the next logical move in TBI research by several scien-
tists [22, 23]. In their review, Kenzie etal. performed a
causal-loop analysis of post-mTBI mechanisms and dem-
onstrated a nonlinear pattern of mTBI recovery [22]. e
acute phase is often characterized by cell loss and axonal
damage, while at subacute and chronic phases, neuroin-
flammation and neuroplasticity mechanisms are preva-
lent [23]. Such heterogeneity is traced down to individual
proteins which comprise diverse proteomic profiles at
different timepoints post TBI. For example, in their study,
Lizhnyak and Ottens demonstrated that at 14days after
moderate TBI, 52% of dysregulated proteins were novel
compared to the proteins identified at the 2-day time-
point [23]. In our study, 72% of proteins dysregulated at
24weeks after r-mTBI, (both up- and down-regulated)
had not been identified as dysregulated at the 3-week
timepoint. For effective treatment approaches it will be
critical to understand the lifespan of any proposed thera-
peutic target. To date, many treatments have shown effi-
cacy in preclinical models but have not been successful
with clinical translation, and a contributor to this may
have been insufficient interrogation of the viable thera-
peutic window at the preclinical stage.
So far, only a few proteomic studies have proposed
potential targets in relation to timing post injury. Ojo and
colleagues measured altered proteins in the cortex and
hippocampus of C57BL/6J mice at 3, 6, 9 and 12months
after r-mTBI, using the same 5-hit model we utilized in
our current study [24]. Among the most dysregulated
processes common for all time-points were PI3K/AKT,
PKA, and PPARα/RXRα signaling in the hippocam-
pus, and PKA, GNRH, and B cell receptor signaling in
the cortex. To our knowledge, the only other proteomic
study that compares acute/sub-acute and chronic time
points after mild TBI was conducted by Song etal. [11].
ey measured temporal changes in the total proteome
of Sprague–Dawley rats at 1 day, 7days or 6 months
after either a single mTBI or a 3-hit r-mTBI. In addition
to demonstrating larger TBI-dependent fold-changes
in protein expression, they described two upregulated
proteins, PDE10A and GNAL, which did not return to
the sham levels even at 6months post-r-mTBI. PDE10A
belongs to the class of phosphodiesterases, as does
PDE2A, highlighted in our current study, which is a
group of enzymes that hydrolyze cAMP and cGMP, ter-
minating their signaling [25]. In the brain, they contrib-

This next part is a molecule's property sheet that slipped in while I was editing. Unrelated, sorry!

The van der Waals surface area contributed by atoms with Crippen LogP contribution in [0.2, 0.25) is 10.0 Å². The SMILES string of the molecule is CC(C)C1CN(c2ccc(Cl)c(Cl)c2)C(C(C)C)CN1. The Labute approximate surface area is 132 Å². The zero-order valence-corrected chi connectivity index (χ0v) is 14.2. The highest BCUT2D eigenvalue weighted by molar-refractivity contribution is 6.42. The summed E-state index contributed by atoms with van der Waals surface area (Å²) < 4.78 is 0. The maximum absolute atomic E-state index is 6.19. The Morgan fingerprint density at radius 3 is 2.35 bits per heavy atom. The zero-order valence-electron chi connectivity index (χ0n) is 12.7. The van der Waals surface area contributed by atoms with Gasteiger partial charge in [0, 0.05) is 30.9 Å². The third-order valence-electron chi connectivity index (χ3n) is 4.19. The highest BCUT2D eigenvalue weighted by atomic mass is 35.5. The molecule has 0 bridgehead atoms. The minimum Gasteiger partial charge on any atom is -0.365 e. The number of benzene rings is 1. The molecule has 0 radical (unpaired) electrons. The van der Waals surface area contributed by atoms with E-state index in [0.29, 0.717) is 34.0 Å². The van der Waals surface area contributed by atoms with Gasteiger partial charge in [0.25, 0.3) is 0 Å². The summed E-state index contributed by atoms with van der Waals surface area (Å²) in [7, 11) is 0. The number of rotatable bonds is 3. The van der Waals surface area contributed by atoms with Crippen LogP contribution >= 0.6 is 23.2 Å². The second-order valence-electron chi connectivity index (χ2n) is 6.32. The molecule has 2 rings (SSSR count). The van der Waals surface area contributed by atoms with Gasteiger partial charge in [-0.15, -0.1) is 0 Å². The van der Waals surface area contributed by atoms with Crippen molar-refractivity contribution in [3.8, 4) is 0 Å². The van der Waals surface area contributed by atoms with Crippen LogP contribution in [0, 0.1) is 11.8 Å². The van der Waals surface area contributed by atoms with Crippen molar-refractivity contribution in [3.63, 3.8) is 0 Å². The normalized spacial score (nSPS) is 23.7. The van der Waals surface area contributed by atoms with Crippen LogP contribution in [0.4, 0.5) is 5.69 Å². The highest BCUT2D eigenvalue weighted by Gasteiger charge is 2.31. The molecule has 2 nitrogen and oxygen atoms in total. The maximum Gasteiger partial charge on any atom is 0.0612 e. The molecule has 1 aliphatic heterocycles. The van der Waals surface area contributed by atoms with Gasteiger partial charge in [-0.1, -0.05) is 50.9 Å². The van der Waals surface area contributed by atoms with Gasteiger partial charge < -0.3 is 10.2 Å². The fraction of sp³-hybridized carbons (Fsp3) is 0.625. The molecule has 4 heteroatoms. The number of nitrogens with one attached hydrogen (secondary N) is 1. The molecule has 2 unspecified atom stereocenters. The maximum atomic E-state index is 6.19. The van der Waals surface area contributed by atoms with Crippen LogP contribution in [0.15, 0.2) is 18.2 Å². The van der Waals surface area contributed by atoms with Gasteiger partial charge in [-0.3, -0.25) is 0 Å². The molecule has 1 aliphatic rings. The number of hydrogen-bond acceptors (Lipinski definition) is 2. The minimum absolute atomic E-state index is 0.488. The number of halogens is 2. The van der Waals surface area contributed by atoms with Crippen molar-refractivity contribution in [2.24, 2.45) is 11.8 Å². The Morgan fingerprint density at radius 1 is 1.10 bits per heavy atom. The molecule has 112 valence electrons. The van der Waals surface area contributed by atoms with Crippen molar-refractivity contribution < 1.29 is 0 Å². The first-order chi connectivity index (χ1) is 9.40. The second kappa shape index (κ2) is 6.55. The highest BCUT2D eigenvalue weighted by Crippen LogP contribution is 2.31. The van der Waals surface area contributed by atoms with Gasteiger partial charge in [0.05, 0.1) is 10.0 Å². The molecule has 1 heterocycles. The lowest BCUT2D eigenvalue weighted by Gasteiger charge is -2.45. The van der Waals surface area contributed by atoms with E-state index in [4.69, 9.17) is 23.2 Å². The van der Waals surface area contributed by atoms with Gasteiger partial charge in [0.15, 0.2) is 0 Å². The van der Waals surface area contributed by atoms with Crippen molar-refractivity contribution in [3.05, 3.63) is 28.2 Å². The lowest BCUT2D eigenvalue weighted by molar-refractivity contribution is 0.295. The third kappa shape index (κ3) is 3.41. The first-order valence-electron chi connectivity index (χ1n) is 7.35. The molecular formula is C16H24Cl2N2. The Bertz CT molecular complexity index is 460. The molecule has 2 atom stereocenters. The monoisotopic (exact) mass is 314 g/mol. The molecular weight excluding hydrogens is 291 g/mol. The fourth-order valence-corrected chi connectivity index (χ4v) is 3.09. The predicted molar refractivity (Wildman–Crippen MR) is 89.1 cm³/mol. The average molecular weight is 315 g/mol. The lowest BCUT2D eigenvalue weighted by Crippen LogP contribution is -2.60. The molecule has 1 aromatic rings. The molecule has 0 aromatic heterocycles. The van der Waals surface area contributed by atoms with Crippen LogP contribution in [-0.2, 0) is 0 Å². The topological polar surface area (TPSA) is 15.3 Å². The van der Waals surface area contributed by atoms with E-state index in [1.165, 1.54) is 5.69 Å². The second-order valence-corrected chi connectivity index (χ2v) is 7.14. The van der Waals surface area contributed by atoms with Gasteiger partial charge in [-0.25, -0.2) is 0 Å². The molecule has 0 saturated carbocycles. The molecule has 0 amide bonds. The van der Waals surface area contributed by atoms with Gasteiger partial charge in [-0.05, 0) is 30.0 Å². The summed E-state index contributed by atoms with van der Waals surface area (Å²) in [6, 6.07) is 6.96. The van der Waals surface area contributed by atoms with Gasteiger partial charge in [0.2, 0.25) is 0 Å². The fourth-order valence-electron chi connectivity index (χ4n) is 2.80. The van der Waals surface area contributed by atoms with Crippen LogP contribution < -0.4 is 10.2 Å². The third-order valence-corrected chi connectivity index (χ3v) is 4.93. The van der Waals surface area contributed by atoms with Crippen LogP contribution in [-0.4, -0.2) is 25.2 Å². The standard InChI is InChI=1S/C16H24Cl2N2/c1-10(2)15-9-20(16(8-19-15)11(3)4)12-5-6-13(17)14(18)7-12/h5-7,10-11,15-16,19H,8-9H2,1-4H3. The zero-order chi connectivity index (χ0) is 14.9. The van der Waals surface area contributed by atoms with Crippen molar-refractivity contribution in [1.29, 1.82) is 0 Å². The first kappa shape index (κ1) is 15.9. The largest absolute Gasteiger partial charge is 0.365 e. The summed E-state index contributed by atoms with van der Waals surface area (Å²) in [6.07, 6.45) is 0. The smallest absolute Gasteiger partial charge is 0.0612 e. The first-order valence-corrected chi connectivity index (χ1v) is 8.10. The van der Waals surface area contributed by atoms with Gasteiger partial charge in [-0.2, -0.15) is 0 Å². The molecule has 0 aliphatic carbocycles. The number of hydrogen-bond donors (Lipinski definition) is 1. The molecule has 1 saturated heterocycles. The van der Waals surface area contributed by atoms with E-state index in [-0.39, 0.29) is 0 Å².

ute to learning and memory, while in the periphery they
play an important role in macrophage differentiation [26].
Fig. 5 A An overlap of total upregulated proteins between the SA and CH cohorts in a mouse model of r-mTBI and the human CTE samples. B
Interaction map of the 39 identified overlapping proteins (STRING 11.5, confidence score > 0.7). C Overlapping canonical pathways stratified by the
activation z-score
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Morinetal. Molecular Brain (2022) 15:62
Inhibition of PDE2 prevents degradation of cGMP lead-
ing to enhanced long-term potentiation and improved
memory [27, 28]. Hence, prolonged increased levels of
PDE2 might be associated with chronic memory deficits.
e same mice as used in the current paper underwent
behavioral assessment at sub-acute and chronic time
points [29, 30] and demonstrated r-mTBI-dependent
impaired learning and memory. Using immunofluores-
cent imaging, we have confirmed an increased number
of PDE2A-expressing cells in the cortex after r-mTBI
at both 3- and 24-weeks post injury. Further validation
of PDE2A as a target, and the effects of its inhibition in
injured mice, will be a direction for future studies.
In addition to PDE2A, another protein that was
increased at 3 and 24 weeks post injury was tau tubu-
lin kinase 1 (TTBK1), which is known to be linked to
the development of several neurodegenerative diseases
such as ALS, FTLD, and AD [31]. In AD, TTBK1 phos-
phorylates tau at Ser422 contributing to the formation
of neurofibrillary tangles [32]. Animal models support
these observations showing that mice expressing human
TTBK1 develop tau phosphorylation, gliosis, and spa-
tial memory impairment [33]. In our previous study, we
demonstrated hyperphosphorylation of tau at r231 in
aged hTau at 3weeks after the same r-mTBI model, but
not in young mice [16, 29]. While no clear correlation
can be made between TTBK1 and tau in our SA and CH
cohorts, these independent findings highlight a possible
role of tau in the chronicity of TBI pathology. One of our